The story of Brodmaw Bay is one of a family in personal crisis, and their endeavour for happiness and a new life.
But unfortunately their plans are blighted by vengeful spirits, violent pagans and ancient evils. Where Brodmaw Bay exceeds is in its chilling supernatural elements; from the ghost of a small child brutally murdered a century before to the watchful demons hiding in the dark, Cottam describes them perfectly. The way the demons that plague the protagonists, by making themselves noticed out of the corner of the eye, only to evaporate into a trick of the light on closer inspection, sends shivers down the spine, whilst the ghost of young Madeline is both pitiable and terrifying. Madeline's hollow eyes, tattered clothes and distant voice bring this sympathetic character to life (relatively speaking).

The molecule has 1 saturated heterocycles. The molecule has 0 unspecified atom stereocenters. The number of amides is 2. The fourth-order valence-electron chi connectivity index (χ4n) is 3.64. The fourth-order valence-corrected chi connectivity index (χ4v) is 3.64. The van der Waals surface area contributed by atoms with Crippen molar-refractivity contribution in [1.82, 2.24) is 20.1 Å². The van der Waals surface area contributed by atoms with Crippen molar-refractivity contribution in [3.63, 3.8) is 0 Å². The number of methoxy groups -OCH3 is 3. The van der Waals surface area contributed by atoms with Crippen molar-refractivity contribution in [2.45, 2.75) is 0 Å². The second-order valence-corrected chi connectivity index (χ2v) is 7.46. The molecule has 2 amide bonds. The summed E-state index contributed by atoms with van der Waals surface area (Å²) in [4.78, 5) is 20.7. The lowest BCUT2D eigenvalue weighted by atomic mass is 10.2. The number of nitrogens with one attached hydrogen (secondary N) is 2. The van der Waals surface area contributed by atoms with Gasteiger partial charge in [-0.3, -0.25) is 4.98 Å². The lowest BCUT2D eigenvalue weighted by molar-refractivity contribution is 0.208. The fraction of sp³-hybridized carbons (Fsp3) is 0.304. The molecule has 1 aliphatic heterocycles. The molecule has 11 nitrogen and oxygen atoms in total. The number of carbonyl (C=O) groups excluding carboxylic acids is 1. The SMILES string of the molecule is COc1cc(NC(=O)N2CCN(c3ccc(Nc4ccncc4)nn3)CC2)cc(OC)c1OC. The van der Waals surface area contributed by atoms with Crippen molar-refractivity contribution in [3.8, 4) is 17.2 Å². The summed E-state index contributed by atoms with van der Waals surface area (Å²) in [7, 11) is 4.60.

Sadly, much of book is not quite so engaging. Our two main protagonists are hard to care for, as James is mildly racist and perpetually miserable whilst Lillian is haughty and adulterous. They are also a bit slow on the uptake. Throughout the first two thirds of the book, various things practically scream at them not to go to Brodmaw Bay - everything about the place seems wrong and yet they blunder in anyway, desperate to get away from their hectic London base. Thankfully, their children and other supporting characters are much more agreeable, even the evil ones.
Although far from perfect, Brodmaw Bay is good fun and offers chills and excitement aplenty.